Audi is bringing updated versions of the R8 and TT RS to the 2019 New York International Auto Show later this month, including the limited-edition R8 V10 Decennium, which celebrates the 10th birthday of the V-10 version of Audi's mid-engine supercar.
The R8 gets revised styling and performance upgrades, with all R8 models now capable of reaching 200 mph or better. Perhaps to mollify European regulators who want to limit road cars to speeds of just 112 mph, Audi cites “top track” speeds in the press release.
Styling revisions include a new bumper with a honeycomb grille, front lip spoiler, and side air intakes. The rear of the R8 also gets a new bumper, a different diffuser, oval exhaust tips, and honeycomb air outlets. Base R8s get gloss black lower trim, while the R8 Performance has the option of titanium-colored trim or carbon fiber. Performance models also get black Audi ring logos and badging, and the Performance Spyder gets a black windshield frame. The standard wheels are a 19-inch, two-tone anthracite five-spoke forged aluminum design, with 20-inch, ten-spoke Y-design high-gloss anthracite rims as an option. The R8 Performance gets forged and milled 20-inch, five-double-spoke wheels with the choice of titanium or anthracite finish. Performance buyers also get to choose red or gray calipers paired with ceramic brake rotors.
The driver-centric interior features Audi's Virtual Cockpit with selectable sport mode, the MMI navigation plus system, LED lighting, a 13-speaker Bang & Olufsen audio system (optional on the R8 Performance for those who want to save weight by deleting it), and an Audi phone box with a wireless charger and signal booster.
Performance upgrades boost the base R8's 5.2-liter V-10 engine to 562 horsepower from 532, giving a top “track” speed of 201 mph and a 0-60 mph time of 3.4 seconds. The R8 V10 Performance has the same 602 hp as the R8 V10 Plus that it replaces, with a 3.2-second 0-60 mph time and 205 mph top end. The engines power the R8 models through a seven-speed dual-clutch transmission, which Audi says can make shifts in as little as 120 milliseconds.
Both models will be offered in coupe and convertible bodies. Prices range from $169,900 for the R8 Coupe to $208,100 for the R8 V10 Performance Spyder.
As mentioned, to celebrate 10 years of the V-10-powered R8, Audi will be making 222 examples of the Audi R8 V10 Decennium, with 50 of them slotted for the United States, all of those painted in Mythos Black Metallic finish.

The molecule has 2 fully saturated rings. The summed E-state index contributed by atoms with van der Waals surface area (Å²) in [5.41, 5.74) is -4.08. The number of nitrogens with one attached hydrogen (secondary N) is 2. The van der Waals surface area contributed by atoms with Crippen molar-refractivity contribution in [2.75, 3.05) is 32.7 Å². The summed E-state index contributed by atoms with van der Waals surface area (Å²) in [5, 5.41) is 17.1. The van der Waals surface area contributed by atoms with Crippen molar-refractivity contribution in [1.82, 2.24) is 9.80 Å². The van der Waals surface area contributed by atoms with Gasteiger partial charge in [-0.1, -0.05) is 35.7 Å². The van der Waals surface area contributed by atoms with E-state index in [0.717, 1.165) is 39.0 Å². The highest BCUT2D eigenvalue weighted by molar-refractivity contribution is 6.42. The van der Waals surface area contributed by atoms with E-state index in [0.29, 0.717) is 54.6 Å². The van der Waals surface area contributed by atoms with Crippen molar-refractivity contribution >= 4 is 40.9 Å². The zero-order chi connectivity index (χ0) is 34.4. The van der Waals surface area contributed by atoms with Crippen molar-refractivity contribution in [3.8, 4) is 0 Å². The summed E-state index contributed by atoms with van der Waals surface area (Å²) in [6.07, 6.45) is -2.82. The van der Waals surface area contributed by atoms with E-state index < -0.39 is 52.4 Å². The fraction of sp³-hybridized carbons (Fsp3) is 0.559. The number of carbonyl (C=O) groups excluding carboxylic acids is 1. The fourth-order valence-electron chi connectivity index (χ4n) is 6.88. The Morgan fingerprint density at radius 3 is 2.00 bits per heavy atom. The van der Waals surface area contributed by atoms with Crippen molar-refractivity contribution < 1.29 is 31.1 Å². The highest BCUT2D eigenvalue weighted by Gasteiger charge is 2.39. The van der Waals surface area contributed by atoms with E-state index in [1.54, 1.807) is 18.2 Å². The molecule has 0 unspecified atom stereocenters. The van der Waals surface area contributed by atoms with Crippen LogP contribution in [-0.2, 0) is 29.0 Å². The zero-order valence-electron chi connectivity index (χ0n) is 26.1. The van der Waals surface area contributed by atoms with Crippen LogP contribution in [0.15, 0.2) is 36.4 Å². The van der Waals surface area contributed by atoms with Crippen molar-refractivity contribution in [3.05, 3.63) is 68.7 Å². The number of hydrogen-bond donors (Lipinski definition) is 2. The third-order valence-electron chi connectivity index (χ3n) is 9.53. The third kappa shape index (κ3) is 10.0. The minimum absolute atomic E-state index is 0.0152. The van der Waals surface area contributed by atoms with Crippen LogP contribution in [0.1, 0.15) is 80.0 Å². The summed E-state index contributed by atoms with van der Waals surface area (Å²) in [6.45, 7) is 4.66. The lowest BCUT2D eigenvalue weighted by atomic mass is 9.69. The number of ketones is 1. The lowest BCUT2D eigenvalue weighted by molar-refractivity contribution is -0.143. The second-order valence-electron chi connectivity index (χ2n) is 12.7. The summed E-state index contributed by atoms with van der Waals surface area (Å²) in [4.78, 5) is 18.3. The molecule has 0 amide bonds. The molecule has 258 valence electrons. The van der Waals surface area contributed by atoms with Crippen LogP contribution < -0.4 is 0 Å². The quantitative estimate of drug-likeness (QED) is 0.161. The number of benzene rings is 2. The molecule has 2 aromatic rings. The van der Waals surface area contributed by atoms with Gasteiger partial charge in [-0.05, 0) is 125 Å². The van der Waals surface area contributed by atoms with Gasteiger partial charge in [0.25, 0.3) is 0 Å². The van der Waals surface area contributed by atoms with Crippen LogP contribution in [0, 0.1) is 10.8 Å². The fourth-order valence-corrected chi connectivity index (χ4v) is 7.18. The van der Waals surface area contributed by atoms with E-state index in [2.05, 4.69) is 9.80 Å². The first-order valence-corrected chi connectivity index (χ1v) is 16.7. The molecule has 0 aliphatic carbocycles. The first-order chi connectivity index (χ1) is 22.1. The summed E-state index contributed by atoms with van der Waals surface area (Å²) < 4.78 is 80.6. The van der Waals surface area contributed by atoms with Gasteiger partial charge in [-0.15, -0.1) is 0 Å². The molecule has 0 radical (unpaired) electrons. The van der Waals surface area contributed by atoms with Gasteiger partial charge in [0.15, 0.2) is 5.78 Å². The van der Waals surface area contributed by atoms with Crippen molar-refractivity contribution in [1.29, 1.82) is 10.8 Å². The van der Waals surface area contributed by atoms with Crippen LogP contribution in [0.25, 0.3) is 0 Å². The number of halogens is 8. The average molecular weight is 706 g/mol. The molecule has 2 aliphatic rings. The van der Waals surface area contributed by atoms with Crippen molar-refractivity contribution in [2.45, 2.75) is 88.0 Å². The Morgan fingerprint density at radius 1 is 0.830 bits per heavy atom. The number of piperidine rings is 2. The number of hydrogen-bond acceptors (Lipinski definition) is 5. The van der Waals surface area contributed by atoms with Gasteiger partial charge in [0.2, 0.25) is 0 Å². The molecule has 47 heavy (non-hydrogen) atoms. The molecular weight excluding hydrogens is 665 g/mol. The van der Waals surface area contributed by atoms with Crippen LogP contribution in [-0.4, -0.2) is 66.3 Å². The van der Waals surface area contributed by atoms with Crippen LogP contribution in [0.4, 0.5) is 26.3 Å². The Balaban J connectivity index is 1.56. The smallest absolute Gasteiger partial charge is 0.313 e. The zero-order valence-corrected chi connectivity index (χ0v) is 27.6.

The $214,995 Decennium, only available as a coupe, will stand out from other R8s with interior and exterior Decennium logos, matte bronze intake manifold, and milled 20-inch aluminum wheels. The front spoiler, side sills, and diffuser are all finished in gloss black along with black Audi rings and badging. The side mirror housings, side blades, and rear wing are high gloss carbon fiber.
The interior of the Decennium edition is all black with glossy carbon fiber inlays and contrasting copper-colored stitching on the seats, steering wheel, console, and door panels. To further remind owners that they are driving a special edition, Decennium logos are on the console, door panels, and sills, and when the doors are opened, a Decennium logo is projected onto the ground, including the car's sequential number of the 222-unit production run.
It has been rumored that the TT will be discontinued or replaced by a crossover, but for the time being, a refreshed Audi TT RS will debut in New York alongside these R8s, with new front and rear styling, enhanced tech features, and additional trim packages, including increased personalization options.
The restyled TT RS has a matte black grille with a matte titanium quattro script logo. The new grille sits in front of additional radiators for better engine cooling. Lateral air inlets extend to the front wheel wells and a full width front spoiler accentuates the aggressive stance. A new wing and large oval exhaust tips update the rear of the sports coupe.
Additional colors, Turbo Blue, Tango Red Metallic, and Kyalami Green are now available, bringing the total to seven. If those don't suit your fancy, the Audi Exclusive program will let you customize your TT RS with paint to sample.
The 2019 TT RS has LED headlights, daytime running lights, and taillights. OLED taillights with a three-dimensional design are optional. The standard wheels are 19-inch, five-spoke matte titanium colored, mounted with summer performance tires, as are the optional 20-inch, seven-spoke Audi Sport matte titanium wheels that are part of the Dynamic package. That package also includes red brake calipers and a sport exhaust system with black tail pipes.
Interior appointments include heated Nappa leather RS Sport seats with honeycomb stitching and deep, adjustable side bolsters. The center console, armrests, and dashboard feature leather accents with contrasting stitching. Air vents are accented with red or blue trim, the same colors as the seat belts. Audi's fully digital Virtual Cockpit has 3D graphics. As with the new R8 models, the 2019 TT RS features Audi's phone box, with wireless charging and signal boosting. Apple CarPlay and Android Auto are integrated into the infotainment system, which also has a 680-watt Bang & Olufsen sound system.
The TT RS is powered by a turbocharged 2.5-liter five-cylinder gasoline engine with 394 horsepower and 354 lb-ft of torque, capable of 60 mph in just 3.6 seconds. A seven-speed, dual-clutch transmission with launch control puts the power to the wheels. The quattro permanent all-wheel-drive system has been calibrated to send almost all available torque to the rear wheels when needed.
The 2019 TT RS will go on sale later this spring, with an MSRP starting at $66,900. The new R8 models will go on sale sometime this summer.